However, Gadaffi also attempted to establish other aspects of socialism, by means of coercion and expropriation. According to Wikipedia:

A property law was passed that forbade ownership of more than one private dwelling, and Libyan workers took control of a large number of companies, turning them into state-run enterprises. Retail and wholesale trading operations were replaced by state-owned "people's supermarkets", where Libyans in theory could purchase whatever they needed at low prices...

However, the measures created resentment and opposition among the newly dispossessed. The latter joined those already alienated, some of whom had begun to leave the country. By 1982, perhaps 50,000 to 100,000 Libyans had gone abroad; because many of the emigrants were among the enterprising and better educated Libyans, they represented a significant loss of managerial and technical expertise.”

(emphasis added)

As a result of these policies,  Libya suffered from a permanent shortage of skilled labor. This problem was countered by importing foreign workers, as well as most consumer goods, and paying for them with oil revenues.

It is a good bet that similar to what has happened in Venezuela, this system wouldn't have worked smoothly forever. However, due to its relatively small population of approximately 6.3 million people, it likely would have worked for a good while.

In summary one could state that Libya's citizens were under the thumbs of a dictatorial socialist system, but were at the same time economically fairly secure. Today, they are theoretically free, but their former economic security is gone and the peaceful coexistence of the various groups in the country is most definitely a thing of the past. The freedom of Libya's citizens is hanging by a thread, as the country is now besieged by a number of warlords. Among these are Islamic fundamentalist factions that will most definitely erase many of these newly-won liberties if they emerge as the winners of the conflict. So far there is of course no winner – instead, there is simply growing chaos.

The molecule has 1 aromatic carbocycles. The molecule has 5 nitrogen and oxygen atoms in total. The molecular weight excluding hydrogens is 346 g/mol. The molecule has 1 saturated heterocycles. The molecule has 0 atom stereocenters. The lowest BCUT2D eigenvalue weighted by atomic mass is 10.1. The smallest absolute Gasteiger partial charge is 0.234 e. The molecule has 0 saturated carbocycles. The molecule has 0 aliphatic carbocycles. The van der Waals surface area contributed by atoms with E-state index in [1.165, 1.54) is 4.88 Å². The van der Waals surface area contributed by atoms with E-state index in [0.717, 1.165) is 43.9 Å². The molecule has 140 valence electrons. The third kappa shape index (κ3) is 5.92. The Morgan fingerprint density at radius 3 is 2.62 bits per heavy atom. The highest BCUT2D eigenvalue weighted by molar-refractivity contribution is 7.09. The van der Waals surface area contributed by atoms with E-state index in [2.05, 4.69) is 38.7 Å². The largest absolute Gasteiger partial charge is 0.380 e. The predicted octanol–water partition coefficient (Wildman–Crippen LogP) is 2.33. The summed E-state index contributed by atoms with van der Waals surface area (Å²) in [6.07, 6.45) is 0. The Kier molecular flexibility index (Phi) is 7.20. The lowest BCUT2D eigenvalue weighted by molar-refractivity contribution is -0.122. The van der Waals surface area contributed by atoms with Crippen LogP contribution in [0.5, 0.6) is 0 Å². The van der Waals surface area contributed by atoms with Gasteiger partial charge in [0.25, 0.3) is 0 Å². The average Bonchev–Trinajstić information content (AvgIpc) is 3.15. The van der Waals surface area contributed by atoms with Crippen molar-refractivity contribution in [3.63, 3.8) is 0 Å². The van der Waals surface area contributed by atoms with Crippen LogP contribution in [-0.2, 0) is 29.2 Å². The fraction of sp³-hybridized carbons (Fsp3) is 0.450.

BenghaziA picture taken in Benghazi recently – there is heavy fighting there as well.


 Was It Done on Purpose?

Are the people supporting interventions really so naïve as to believe that their actions won't have unintended consequences? After all, history shows over and over again that these consequences cannot be avoided, and quite a bit of that history is fairly recent.

There is currently a growing arc of instability stretching from Mali all the way to Ukraine. The countries that have been subject to interventions generally have certain major characteristics in common: they are either important sources of fossil fuels, or they are held to have geo-strategic importance due to their geographical location, or both.

For instance, no-one thought it necessary to intervene in Rwanda when several hundred thousand people were brutally murdered in the Hutu-Tutsi conflict. There is also rarely as much as a whisper of complaint about the rulers of Saudi Arabia, where uppity journalists get sentenced to up to 15 years in jail plus 1,000 lashes with the whip, for daring to criticize the ruling elite and pointing out its human rights violations. Are these not “brutal dictators”?

The new junta ruling Egypt not only seems quite alright with our vaunted “democracy spreaders”, it even spits openly in their face if they dare to say anything about the methods employed in suppressing political dissent in “post Arab spring” Egypt.

We can conclude from this that the official reasons cited for interventions almost always conceal their true motives. Humanitarian considerations or the alleged need to “spread democracy” are merely used as pretexts so as to sell interventions to an increasingly skeptical public. The reality is that commercial and/or big power geopolitical interests are pursued.